Americans were already deeply cynical about their politics, before Citizens United. But while there was once a means, however faint, to argue that the system is not a dull gloss over what is in essence an elaborate sporting event with dueling oligarchs jockeying over what amounts to most of us as minutiae, the Super PAC order of today renders that optimism not naïve but simply delusional. In the same way people know professional wrestling is fake — even if the role of “winner” is traded back-and-forth between dueling sides — voters will soon believe, if they don’t already, that American democracy is a sham.
It may continue to provide good copy for Wilkinson, Weigel, and me, but the Citizens United decision nevertheless remains, on the whole, a disaster.
Is the CU decision the disaster, or is the disaster what, post-CU, we are seeing ever more clearly? Put differently, is it in the final analysis possible to agree with Mr. Isquith without disagreeing with him?
Now, to suggest that citizens may have very good reasons to be united in their belief that American democracy is a sham is not to say that they do not or should not have other good reasons to believe other things about American democracy as well. It could be, for instance, that the mass electoral arm of the American system has never functioned ideally, was never designed to function ideally, and cannot be made to function ideally or very much more nearly ideally without requiring the sacrifice of other ideals or values – in short that our approach to election campaigns is necessarily informed by the same Madisonian borderline attraction-repulsion complex that attaches to every other aspect of applied American political science, from the management and tabulation of actual voting, to the obligations and privileges of citizenship, to the relations between and true powers of the various branches and sub-branches, to the functioning of the judicial system from top to bottom.
Yet whatever the deeper truth about the American system such as it is, the post-CU world is a world in which the 0.0001% are financing a remarkably effective satire undermining themselves and their chosen spokespeople: Diminishing returns as morality play. Don’t we mostly believe that the main “beneficiaries” of SuperPAC spending have mostly suffered in public esteem over the course of an extremely disproportionately negative campaign? Does anyone believe that the candidates, their party, or the interests that the candidates and party seek to represent are “doing better” right now than they were before the Republican campaign really got going? Has any Occupy protest or even any interview with Donald Trump done more to expose the irrationality of an economic system that to some impressively large extent reserves its greatest rewards for people who do not deserve them?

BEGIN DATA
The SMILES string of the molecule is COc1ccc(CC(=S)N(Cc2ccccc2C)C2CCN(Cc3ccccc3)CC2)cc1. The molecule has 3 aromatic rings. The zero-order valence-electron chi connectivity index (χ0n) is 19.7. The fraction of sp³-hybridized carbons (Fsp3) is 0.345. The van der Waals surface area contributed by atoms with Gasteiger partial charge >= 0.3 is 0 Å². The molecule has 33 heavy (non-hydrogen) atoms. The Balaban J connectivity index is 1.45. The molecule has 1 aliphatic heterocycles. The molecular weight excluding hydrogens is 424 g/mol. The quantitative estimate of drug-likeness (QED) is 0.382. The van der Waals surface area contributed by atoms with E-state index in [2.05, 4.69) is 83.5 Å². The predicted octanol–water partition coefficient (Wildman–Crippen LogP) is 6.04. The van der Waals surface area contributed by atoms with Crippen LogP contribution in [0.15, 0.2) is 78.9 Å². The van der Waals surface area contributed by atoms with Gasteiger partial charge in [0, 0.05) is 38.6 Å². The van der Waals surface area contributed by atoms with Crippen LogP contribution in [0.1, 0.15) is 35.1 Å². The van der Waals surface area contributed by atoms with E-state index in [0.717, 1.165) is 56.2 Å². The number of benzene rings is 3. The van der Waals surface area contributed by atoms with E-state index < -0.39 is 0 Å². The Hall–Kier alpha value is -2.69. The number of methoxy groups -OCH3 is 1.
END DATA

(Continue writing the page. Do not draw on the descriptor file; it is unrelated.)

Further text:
Who needs Karl Marx when we have Sheldon Adelson and Foster Friess and the shrinking men they pay for on vividly multimediatized display?
It could be that by November the SuperPACS will have discovered something to say and a way to say it that somehow reverses the increasingly indelible impression that they’re making fools of themselves, but speech is not merely a commodity sold by the ton. It has to have something to convey. The main message of the SuperPAC-oids, repeated and received and repeated and received again, has so far been that people like them, all of the people that people like them like, and all of the other people like them at all, to whatever extent they like them or are like them, are dangerous and ridiculous. On present evidence that will continue to be their only real message until and unless they themselves, embarrassed to be the last ones to get their own joke, finally discover less self-destructive ways to waste their money.